Beware 'Cash for Clunkers' scams

Government warns consumers to watch out for bogus Web sites claiming to be a part of the government's program.

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By Peter Valdes-Dapena, CNNMoney.com senior writer

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NEW YORK (CNNMoney.com) -- President Obama hasn't even signed the "Cash for Clunkers" legislation into law yet, but already criminals and some unscrupulous car dealers are using it to dupe consumers.

The bill, which was passed by Congress last week, will provide $1 billion worth of vouchers to car buyers who replace gas guzzlers with new cars that are more fuel efficient.

Some purported "Cash for Clunkers" Web sites are asking consumers to provide personal information, including names, addresses and social security numbers, so they can "register" for the program, said Patricia Swift-Oladeinde, a spokeswoman for the National Highway Traffic Safety Administration (NHTSA), the government agency assigned to administer the program.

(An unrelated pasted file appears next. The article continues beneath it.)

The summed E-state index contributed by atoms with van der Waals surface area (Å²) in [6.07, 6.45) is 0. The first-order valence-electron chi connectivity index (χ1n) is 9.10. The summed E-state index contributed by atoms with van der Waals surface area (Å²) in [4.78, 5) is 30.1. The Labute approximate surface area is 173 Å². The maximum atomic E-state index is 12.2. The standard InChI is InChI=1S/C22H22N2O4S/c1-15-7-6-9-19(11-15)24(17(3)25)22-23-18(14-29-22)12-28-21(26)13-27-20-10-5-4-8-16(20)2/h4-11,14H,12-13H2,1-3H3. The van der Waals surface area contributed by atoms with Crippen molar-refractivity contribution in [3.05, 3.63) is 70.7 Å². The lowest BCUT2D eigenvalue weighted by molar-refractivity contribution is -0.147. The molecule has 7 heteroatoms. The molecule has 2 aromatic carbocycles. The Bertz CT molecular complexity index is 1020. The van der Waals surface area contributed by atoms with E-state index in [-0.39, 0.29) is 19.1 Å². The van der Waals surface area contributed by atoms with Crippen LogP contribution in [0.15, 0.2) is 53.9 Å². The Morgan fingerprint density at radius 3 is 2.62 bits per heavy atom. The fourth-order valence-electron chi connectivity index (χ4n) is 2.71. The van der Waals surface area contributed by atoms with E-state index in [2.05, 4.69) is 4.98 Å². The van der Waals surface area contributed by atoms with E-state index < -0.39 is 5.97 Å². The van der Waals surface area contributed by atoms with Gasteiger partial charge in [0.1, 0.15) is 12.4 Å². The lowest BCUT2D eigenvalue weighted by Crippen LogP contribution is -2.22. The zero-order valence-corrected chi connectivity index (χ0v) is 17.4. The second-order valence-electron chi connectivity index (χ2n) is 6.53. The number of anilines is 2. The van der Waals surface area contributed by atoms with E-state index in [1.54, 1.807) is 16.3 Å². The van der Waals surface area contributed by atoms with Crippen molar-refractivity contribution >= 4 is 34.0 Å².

Other Web sites tell car shoppers they will put them in touch with authorized "Cash for Clunkers" dealers in their area, she said.

Car dealers will have to register to participate in the program, but the registration process has not begun yet, Swift-Oladeinde said. In fact, the NHTSA hasn't even determined how the registration process will work.

There will be no need for consumers to register at all, she said.

NHTSA has set up an official Web site at Cars.gov to provide information about the program. The agency also has a hot-line at 888-327-4236. Consumers can visit that Web site or call the hot-line number to get official information about the program, she said.

One clue that Web sites aren't real is if they use the name "Cash for Clunkers," Swift-Oladeinde said. That is not the real name of the program, which is officially known as the Car Allowance Rebate System. To top of page

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